More and more, technology allows workers at all skill levels to work at home. Should law firms think about this option in their long term planning? This posting is prompted by an article the The New York Times ran, More Companies are Routing Calls via Internet (01 Sep 03). It reports that “[i]nternet telephony… is no longer restricted to adventurous techies.”

Technology Background.The Times reports that the technology “has matured to the point that voice quality is virtually indistinguishable from that of a conventional phone call.” Some background: Internet telephony, also known as Voice Over Internet Protocol or VOIP, uses the same cables and protocols that transmit computer data to transmit voice. Whereas traditional phone calls reserve a dedicated circuit for each call, VOIP sends each call as a series of data packets over a shared line. Some law firms have already switched or are switching to VOIP.

VOIP Allows Working at Home. But this post is not about the technology. I was struck by another fact in the article. JetBlue uses VOIP “to create a ‘virtual call center’ for is 700-plus reservation agents, who work from home… The commute to work is as quick as a mouse click.”

Do Lawyers Need to be in the Same Location? In a prior posting, my answer to this was “Clearly, being able to meet in person has tremendous value. And clearly, downtown meeting space is required to serve client needs. But modern technology allows working effectively from remote locations. And as more and more large firms attempt to become truly national, it means lawyers from multiple offices should be working together. If lawyers across cities, states, and countries can work together effectively, then surely lawyers located in the same metro area can.” (See More on Offices: Downtown v. Suburban, 01 Jun 03.)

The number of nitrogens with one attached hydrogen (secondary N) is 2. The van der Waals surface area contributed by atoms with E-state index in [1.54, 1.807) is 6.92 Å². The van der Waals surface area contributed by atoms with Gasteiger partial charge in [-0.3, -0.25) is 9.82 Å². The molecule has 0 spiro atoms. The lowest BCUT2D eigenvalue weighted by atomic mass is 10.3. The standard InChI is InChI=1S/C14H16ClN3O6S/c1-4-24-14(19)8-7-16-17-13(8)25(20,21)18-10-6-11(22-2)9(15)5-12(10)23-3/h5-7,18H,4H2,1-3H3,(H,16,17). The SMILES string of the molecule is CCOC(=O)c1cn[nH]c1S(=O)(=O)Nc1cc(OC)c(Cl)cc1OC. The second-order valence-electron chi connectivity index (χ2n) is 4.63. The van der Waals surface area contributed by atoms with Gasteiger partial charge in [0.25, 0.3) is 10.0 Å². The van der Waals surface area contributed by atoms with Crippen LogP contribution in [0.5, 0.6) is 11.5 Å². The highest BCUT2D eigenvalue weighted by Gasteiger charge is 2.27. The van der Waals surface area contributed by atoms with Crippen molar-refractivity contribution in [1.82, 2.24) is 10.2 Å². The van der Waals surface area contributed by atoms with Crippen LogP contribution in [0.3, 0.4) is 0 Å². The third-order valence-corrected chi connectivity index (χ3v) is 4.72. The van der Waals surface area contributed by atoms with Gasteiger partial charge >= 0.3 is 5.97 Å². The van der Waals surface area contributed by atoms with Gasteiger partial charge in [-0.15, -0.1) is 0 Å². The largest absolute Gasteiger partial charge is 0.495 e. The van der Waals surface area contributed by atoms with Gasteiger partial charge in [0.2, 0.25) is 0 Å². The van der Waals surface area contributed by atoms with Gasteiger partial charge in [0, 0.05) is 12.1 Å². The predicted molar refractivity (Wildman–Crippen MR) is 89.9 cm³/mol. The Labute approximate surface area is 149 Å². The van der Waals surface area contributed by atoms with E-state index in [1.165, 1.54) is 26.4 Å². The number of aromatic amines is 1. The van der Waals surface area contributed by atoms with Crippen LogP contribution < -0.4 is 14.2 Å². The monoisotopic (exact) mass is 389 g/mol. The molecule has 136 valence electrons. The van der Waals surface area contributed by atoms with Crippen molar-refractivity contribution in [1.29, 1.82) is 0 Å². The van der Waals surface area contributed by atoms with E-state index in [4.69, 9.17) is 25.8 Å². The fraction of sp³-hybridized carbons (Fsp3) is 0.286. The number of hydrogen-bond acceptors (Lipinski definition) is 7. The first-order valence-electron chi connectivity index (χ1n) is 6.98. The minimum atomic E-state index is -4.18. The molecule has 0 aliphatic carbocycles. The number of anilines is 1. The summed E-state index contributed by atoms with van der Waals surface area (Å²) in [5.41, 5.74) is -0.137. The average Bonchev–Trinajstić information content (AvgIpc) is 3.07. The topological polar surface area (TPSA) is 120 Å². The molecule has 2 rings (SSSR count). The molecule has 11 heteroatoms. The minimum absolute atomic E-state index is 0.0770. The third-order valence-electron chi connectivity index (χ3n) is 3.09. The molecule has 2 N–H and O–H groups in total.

Most law firms already have remote computer access. Increasingly, firms will have VOIP, which will allow routing phone calls anywhere there is high-speed web access. Firms could save significant occupancy costs if lawyers worked more hours at home and therefore required smaller offices. Furthermore, if lawyers are spared daily commutes at least some days, they could either bill more hours or have a better life.

For national and international firms, breaking some of the local bonding that occurs purely as a result of geography – while risky – might actually result in more effective team work across the firm. Moreover, if firms are not constrained by thinking about offices, they might form teams that are based exclusively on meeting client needs rather than on the coincidence that several lawyers happen to be in the same office.

In the past, I would have said that reservationists need supervision and therefore must be in a central location. Clearly, JetBlue is disproving this. I assume that lawyers do not need supervision. The question then is what percent of the time do they really need to have in-person meetings or access to central resources. The instinct is to say they need a lot of both. That may be true, but at minimum, I would treat the question empirically. If it turns out that in-person meetings and access to central resources are needed a relatively small percent of the time, a dispersed work force may be feasible.

As technology allows new flexibility and eliminates what we previously thought of as immutable constraints, law firms will have to confront what the true constraints of their business requirements are. It may be that central offices are indispensable. But just assuming that’s so is no longer justifiable.